Simon received a religious education. His younger brother Kalman, about whom more is known, was a member of the Youth Union of the Mizrachi Youth and then joined the Alliance of Religious Pioneers ("Bachad"). After undergoing a training course in a yeshiva in the city of Frankfurt, he would later go to agricultural training in Italy. Although no such information is available about Simon, one can assume that his path to Aliyah may have been somewhat similar and that he may have been affiliated with the Religious Zionist Mizrachi or Bachad group.

At the time of the German Minority Census taken in mid-May 1939, Simon Reig lived in Leipzig with his parents Mortko Max Reig (60) and Dresel Reig (59). Simon was single, 30 years old.

Simon left Leipzig some time between May and July 1939 and came to Antwerp from where he boarded the Dora.

In Palestine he changed his name to Shimon Reig. He lived in Kibbutz Maoz Haim.

Shimon Reig died in July 1953.


Simon's father, Mortko Max (Markus Mordechai) Reig and his mother, Reizel Reig, disappeared in the Shoah without leaving a trace.

His brother Kalman Reig emigrated to Palestine. He was killed by British soldiers on August 1 1947 in Tel Aviv during Anti-British riots.
Simon's sister, Rachel (Rosa) Soltes (born Reig), emigrated to Palestine.

Sources
www.myheritage.com (German Minority Census)
www.myheritage.com
www.maozhaim-album.co.il
www.izkor.gov.il (brother)
www.tiratzvi.org.il (brother)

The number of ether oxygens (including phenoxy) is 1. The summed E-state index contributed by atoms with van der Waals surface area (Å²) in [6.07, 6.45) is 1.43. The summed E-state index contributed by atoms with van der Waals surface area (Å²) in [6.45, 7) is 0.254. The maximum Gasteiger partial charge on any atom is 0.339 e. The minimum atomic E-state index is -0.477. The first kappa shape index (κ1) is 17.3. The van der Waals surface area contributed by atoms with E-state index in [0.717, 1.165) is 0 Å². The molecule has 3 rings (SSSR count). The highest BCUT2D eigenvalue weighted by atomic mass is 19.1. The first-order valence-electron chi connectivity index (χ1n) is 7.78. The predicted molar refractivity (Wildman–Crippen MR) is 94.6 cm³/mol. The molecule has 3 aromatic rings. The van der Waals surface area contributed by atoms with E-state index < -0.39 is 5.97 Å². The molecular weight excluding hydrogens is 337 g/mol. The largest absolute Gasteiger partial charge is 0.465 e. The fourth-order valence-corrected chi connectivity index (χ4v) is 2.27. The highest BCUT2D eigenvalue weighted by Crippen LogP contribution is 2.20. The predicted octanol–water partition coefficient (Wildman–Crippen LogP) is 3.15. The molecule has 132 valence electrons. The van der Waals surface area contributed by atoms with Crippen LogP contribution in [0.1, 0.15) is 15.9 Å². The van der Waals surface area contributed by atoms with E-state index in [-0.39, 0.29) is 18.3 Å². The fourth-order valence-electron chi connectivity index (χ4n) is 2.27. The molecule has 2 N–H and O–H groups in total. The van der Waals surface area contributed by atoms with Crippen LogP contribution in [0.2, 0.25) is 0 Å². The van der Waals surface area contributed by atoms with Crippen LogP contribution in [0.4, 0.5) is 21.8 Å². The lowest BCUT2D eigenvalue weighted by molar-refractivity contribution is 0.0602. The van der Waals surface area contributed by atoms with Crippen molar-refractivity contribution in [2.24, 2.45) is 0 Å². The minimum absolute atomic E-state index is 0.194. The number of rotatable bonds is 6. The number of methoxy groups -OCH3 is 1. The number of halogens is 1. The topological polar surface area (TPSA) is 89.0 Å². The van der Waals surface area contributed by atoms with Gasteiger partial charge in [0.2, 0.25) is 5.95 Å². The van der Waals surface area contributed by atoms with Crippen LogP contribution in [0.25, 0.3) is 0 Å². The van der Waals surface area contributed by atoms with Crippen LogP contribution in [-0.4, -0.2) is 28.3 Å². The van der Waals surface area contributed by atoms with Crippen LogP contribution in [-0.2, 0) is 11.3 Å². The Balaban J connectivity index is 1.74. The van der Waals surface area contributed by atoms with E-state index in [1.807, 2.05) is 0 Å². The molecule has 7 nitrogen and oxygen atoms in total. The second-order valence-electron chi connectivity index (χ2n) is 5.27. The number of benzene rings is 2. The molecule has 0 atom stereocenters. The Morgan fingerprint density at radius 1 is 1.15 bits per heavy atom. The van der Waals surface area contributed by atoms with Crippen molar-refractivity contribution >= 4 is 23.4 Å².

www.tiratzvi.org.il (father)

Roer, Kurt
  • Kurt Roer
  • Kurt Isaac Roer
31.1.1907
[Berg, near Landshut]

Kurt Isaac Roer was born January 31, 1907, in Berg near Landshut, in the Greater Munich area, the son of Moritz Roer and Selma Roer (née Marx). He had a sister, Ilse (1905). His father was a cattle and hop dealer in Landshut.

Kurt Roer was a member of the boxing club SC Bavaria in Landshut, and according to the 1936 Landshut address book, he was a livestock dealer together with his father Moritz.

Following the November 9/10 Kristallnacht Pogrom, Kurt Roer was held in the Landshut regional court prison, and was then incarcerated in the Dachau concentration camp on November 12, where he remained until his release on January 5th, 1939.

On March 1st, 1939, Kurt Roer left Landshut and came to the Gut Winkel Hachshara farm near Spreenhagen. At the time of the German Minority Census of May 1939, he was residing in Beeskow-Storkow, Spreenhagen and his place of emigration was recorded as the USA. It is not clear if this was indeed where he intended to emigrate, or simply incorrect information.

Kurt Roer left Spreenhagen and came to Antwerp some time between mid-May and mid-July 1939, from where he boarded the Dora to Palestine.


Kurt's father, Moritz Roer (born November 18, 1870), died on October 20th 1936 in Landshut.

Kurt's mother, Selma Roer (born 08/16/1880, born Marx), fled to Porto Alegre in Brazil in 1939.

The fate of Kurt's sister Ilse is unknown.

Sources:
Yvonne Löken, Hans-Carossa-Gymnasium, Landshut.
www.myheritage.com (German Minority Census)
www.alemannia-judaica.de (PDF)
www.alemannia-judaica.de

Rosenthal, Ernst
  • Ernst Rosenthal
10.12.1901
Rothschild, Charlotte
  • Charlotte Richheimer
  • Charlotte Rothschild
  • Charlotte Lieselotte Rothschild
  • שרלוטה רוטשילד (born ריכהיימר)
17.3.1915

Charlotte Lieselotte Rothschild (née Richheimer) was born March 17, 1915, in Dermbach, Thuringia, the daughter of Salomon (Shlomo) Rischheimer, and Clara Gutmann, his second wife. Charlotte had two half-sisters: Lisbeth "Elisabeth" (1906) and Gertrude (1910 - 1933), and three sisters: Dina (1916 - 1934), Sitta (1921), and Ilse (1928).

Charlotte's parents came from two small villages in Thuringia, her father from Aschenhausen, and her mother from nearby Andenhausen. They lived in Dermbach, a small town with four Jewish families. Her father was a shoemaker and had a shoe shop in Unteralba, a village close to Dermbach.